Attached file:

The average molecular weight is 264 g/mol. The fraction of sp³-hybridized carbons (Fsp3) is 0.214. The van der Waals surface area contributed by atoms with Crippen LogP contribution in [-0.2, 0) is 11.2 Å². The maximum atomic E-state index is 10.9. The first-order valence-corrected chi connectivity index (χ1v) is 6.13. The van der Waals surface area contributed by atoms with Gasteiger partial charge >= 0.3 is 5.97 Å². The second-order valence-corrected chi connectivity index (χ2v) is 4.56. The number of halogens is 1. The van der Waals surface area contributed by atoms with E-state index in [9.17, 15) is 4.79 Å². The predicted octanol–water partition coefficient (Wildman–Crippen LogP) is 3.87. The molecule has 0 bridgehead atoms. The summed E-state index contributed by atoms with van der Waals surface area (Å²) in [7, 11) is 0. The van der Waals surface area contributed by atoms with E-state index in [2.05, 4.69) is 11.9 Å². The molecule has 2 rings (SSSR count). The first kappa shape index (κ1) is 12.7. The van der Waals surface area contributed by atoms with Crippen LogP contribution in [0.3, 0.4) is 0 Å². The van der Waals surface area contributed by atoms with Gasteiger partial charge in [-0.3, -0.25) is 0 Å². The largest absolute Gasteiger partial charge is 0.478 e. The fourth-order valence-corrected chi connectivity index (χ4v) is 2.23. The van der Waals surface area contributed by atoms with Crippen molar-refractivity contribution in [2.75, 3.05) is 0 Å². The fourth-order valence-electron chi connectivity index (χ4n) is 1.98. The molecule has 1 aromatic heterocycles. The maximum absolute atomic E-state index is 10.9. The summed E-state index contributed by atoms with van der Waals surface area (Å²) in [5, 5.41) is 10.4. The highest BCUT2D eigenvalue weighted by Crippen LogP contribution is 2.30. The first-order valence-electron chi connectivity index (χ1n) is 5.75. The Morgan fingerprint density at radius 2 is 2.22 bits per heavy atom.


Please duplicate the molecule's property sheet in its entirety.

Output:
The average molecular weight is 264 g/mol. The fraction of sp³-hybridized carbons (Fsp3) is 0.214. The van der Waals surface area contributed by atoms with Crippen LogP contribution in [-0.2, 0) is 11.2 Å². The maximum atomic E-state index is 10.9. The first-order valence-corrected chi connectivity index (χ1v) is 6.13. The van der Waals surface area contributed by atoms with Gasteiger partial charge >= 0.3 is 5.97 Å². The second-order valence-corrected chi connectivity index (χ2v) is 4.56. The number of halogens is 1. The van der Waals surface area contributed by atoms with E-state index in [9.17, 15) is 4.79 Å². The predicted octanol–water partition coefficient (Wildman–Crippen LogP) is 3.87. The molecule has 0 bridgehead atoms. The summed E-state index contributed by atoms with van der Waals surface area (Å²) in [7, 11) is 0. The van der Waals surface area contributed by atoms with E-state index in [2.05, 4.69) is 11.9 Å². The molecule has 2 rings (SSSR count). The first kappa shape index (κ1) is 12.7. The van der Waals surface area contributed by atoms with Crippen LogP contribution in [0.3, 0.4) is 0 Å². The van der Waals surface area contributed by atoms with Gasteiger partial charge in [-0.3, -0.25) is 0 Å². The largest absolute Gasteiger partial charge is 0.478 e. The fourth-order valence-corrected chi connectivity index (χ4v) is 2.23. The van der Waals surface area contributed by atoms with Crippen molar-refractivity contribution in [2.75, 3.05) is 0 Å². The fourth-order valence-electron chi connectivity index (χ4n) is 1.98. The molecule has 1 aromatic heterocycles. The maximum absolute atomic E-state index is 10.9. The summed E-state index contributed by atoms with van der Waals surface area (Å²) in [5, 5.41) is 10.4. The highest BCUT2D eigenvalue weighted by Crippen LogP contribution is 2.30. The first-order valence-electron chi connectivity index (χ1n) is 5.75. The Morgan fingerprint density at radius 2 is 2.22 bits per heavy atom.